Welcome to Zawya Markets. Each Sunday we will be featuring an interview with a different analyst or markets expert from around the region.
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1) What is your view on the Islamic Banking sector in the region?
Islamic banks have been thriving in the Gulf in recent quarters. Al Rajhi, DIB, KFH, QIB have all shown healthy balance sheet growth and in most cases, even stronger net profit growth. Islamic banks have greater leverage to interest rate increases given a material proportion of deposits (current accounts) constitute free funding for these banks. Even if interest rates remain flat in 2019, margins will remain supported given complete repricing of their loan books takes several quarters.
2) Qatari banks’ stock prices rallied in 2018, how do you explain the slow start so far in 2019?
The Qatari benchmark index is up 1 percent so far this year which pales in comparison to Saudi and Kuwait, which are 15 percent-plus. In 2018, Qatar was the second-best performing market in the world, with a total return of 27 percent, fuelled by both passive and active foreign buying given increased weights of Qatari blue chips in FTSE and MSCI EM (emerging market) indices. This year, these same foreign investors have turned their attention to Kuwait and Saudi, which are benefitting from inclusion to these indices.
3) What is your view for bank’s Q1 earnings so far in Qatar?
Q1 has been a good quarter for Qatari banks. Balance sheets grew 5-6 percent, margins were steady and asset quality remained benign. All of this led to encouraging year-on-year profit growth.
4) What are the biggest risk factors both for MENA markets and global markets in the coming weeks?
Politics, and the inherent unpredictability of populist politics, has been a key issue for regional and global markets in the last few years. Brexit, Mr Trump’s trade disputes with China and Europe, the war in Yemen, the blockade of Qatar and the corruption crackdown in Saudi Arabia are just some of the events which investors have had to contend with.
For the region, the oil price represents both an upside and downside risk if it sustains a level outside of the $65-$75 trading range. Globally, given how late we are in the economic cycle, the risks that central bankers are not able to manage a soft landing are also increasing.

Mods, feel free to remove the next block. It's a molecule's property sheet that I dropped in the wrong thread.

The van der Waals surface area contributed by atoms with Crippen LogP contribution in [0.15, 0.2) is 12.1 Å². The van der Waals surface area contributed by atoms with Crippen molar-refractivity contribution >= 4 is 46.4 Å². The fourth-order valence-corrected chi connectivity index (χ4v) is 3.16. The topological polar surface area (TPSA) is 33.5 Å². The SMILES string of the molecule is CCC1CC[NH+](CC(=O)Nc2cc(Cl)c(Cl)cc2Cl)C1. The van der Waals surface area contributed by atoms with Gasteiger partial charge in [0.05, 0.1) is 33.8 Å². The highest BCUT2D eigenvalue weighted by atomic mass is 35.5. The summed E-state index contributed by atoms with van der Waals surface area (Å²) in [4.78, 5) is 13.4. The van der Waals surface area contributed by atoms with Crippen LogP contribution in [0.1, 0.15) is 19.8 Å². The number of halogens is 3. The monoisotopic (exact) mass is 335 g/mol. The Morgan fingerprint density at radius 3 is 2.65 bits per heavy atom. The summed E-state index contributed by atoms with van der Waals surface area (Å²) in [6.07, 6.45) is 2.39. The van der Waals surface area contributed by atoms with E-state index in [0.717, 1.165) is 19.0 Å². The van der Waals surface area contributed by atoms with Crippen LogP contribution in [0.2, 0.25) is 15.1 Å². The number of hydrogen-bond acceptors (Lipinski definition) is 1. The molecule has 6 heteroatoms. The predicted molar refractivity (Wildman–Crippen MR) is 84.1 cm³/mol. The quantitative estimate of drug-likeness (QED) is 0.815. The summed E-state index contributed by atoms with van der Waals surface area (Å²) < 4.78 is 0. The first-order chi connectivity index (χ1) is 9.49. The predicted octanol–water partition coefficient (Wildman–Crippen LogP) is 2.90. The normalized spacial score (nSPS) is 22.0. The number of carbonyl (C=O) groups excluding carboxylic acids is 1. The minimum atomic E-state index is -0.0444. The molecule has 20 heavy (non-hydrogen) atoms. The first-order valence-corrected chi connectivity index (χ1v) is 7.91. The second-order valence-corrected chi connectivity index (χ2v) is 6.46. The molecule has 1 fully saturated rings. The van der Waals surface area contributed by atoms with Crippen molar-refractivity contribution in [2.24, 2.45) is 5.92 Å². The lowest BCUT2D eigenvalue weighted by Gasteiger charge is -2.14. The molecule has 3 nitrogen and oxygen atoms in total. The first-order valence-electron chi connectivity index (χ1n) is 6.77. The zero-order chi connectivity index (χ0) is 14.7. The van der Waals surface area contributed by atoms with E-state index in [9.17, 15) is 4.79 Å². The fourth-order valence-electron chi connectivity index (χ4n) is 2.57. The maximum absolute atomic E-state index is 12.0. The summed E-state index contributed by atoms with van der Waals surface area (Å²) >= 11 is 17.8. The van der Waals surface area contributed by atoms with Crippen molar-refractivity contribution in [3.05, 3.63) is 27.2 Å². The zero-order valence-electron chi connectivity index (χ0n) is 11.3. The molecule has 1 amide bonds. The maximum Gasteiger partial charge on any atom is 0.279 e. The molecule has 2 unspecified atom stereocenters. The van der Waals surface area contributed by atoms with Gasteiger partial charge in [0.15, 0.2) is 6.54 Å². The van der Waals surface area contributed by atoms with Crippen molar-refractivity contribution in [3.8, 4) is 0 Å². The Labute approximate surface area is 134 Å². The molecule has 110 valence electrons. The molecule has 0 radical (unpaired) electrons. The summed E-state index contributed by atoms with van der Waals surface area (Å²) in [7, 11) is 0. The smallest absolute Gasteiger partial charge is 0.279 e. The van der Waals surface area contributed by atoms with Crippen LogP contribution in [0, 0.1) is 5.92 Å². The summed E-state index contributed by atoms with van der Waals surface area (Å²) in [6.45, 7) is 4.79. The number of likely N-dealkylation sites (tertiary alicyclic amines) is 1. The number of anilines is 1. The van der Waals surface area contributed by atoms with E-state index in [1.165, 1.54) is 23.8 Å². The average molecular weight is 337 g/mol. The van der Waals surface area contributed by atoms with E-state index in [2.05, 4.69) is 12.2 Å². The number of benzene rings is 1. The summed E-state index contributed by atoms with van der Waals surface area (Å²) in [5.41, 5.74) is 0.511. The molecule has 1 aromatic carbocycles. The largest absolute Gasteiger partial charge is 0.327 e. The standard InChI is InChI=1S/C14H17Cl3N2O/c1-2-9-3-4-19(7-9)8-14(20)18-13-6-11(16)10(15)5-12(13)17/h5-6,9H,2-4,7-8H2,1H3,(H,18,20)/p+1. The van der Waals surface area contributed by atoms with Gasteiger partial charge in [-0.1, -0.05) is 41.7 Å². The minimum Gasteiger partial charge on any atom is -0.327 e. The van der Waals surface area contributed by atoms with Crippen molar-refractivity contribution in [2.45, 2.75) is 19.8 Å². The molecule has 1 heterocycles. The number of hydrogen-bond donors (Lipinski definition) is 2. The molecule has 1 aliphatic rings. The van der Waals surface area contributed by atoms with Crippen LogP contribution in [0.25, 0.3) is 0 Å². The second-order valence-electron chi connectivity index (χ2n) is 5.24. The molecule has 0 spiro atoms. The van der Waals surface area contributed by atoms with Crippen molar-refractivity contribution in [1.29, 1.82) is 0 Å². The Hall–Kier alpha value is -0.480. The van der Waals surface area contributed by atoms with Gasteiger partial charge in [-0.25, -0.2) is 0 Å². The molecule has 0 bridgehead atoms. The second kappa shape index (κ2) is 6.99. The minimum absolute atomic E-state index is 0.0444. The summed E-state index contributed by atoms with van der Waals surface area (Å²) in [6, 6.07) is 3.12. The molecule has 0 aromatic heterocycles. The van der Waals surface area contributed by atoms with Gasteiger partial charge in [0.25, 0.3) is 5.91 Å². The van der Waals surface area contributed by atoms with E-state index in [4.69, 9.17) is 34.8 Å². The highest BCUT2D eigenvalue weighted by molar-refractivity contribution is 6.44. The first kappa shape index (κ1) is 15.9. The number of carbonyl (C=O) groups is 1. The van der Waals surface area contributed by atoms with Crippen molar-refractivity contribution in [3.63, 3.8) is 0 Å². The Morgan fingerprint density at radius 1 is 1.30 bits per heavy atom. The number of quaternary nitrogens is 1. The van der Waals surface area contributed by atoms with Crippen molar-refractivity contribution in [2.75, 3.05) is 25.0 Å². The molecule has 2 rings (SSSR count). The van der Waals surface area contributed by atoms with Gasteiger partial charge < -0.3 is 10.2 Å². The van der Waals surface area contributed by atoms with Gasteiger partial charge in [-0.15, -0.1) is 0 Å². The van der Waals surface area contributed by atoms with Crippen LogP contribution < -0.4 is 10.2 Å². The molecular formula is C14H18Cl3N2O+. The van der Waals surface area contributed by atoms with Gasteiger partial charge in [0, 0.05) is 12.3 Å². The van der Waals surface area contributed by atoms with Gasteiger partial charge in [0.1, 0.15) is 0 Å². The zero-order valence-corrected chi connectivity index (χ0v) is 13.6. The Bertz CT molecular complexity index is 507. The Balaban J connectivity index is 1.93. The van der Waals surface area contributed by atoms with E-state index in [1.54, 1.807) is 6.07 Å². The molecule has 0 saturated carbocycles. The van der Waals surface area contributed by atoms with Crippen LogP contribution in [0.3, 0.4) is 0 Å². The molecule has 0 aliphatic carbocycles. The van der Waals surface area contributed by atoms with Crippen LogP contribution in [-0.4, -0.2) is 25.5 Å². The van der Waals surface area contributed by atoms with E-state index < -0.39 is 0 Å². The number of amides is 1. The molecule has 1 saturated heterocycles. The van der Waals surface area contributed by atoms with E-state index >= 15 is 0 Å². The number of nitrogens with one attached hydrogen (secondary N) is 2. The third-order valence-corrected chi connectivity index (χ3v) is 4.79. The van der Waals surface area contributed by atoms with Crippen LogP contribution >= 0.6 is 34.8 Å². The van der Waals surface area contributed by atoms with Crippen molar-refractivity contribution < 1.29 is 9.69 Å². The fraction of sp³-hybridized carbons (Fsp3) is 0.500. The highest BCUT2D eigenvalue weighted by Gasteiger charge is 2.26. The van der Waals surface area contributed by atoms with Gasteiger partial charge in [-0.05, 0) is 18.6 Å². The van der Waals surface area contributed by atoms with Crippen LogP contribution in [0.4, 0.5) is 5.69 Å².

5) If you were to pick one regional stock that you think will outperform over the next six months, which one would it be?
GIS is a Qatari industrial conglomerate long unloved due to difficulties it has faced with all of its four businesses. In 2019, GIS cut its dividend to zero. The group’s largest businesses are an oil/gas driller and an insurance company. After several quarters of aggressive restructuring both these businesses seem to be past their worst with considerable potential for profit rebound.
6) If you were to pick one regional sector that you think will outperform over the next six months, which one would it be?
In general, banks are likely to be a good bet. Consolidation is a key driver in the UAE and partly so in Saudi and Kuwait. A gradual pick-up in government spending in the region would obviously help loan growth and fee income. Saudi, Kuwaiti and some UAE banks will likely benefit from index-related flows as well.
7) To which markets do you expect to increase/decrease your equity allocation in the near future (3 months)
We see promise in Kuwait. It remains relatively under-owned in the region and by global investors. While government spending remains relatively subdued at present, we see several companies with improving fundamentals where this is not reflected in valuations. As icing on the cake, if Kuwait gets the green light from MSCI this June to upgrade to its EM index, that would be a game changer for the market.
8) What is your view for oil prices?
While shale producers in the United States continue to do a fantastic job in steadily increasing output by continued enhancements in production per well, OPEC and Russia are working hard to manage production to offset this. As often with oil, the swing factor is politics, with U.S. sanctions on Venezuela and Iran having the potential to leave the commodity undersupplied.
9) What is your view for the U.S. dollar in 2019?
On balance, given the more dovish outlook of the Federal Reserve, we would expect the U.S. dollar to weaken during the year versus most emerging market currencies. However given the economic struggles of the Eurozone, the U.S. dollar is likely to fare better against the Euro.
(Editing by Gerard Aoun and Michael Fahy)
Any opinions expressed here are the author’s own.
© Opinion 2019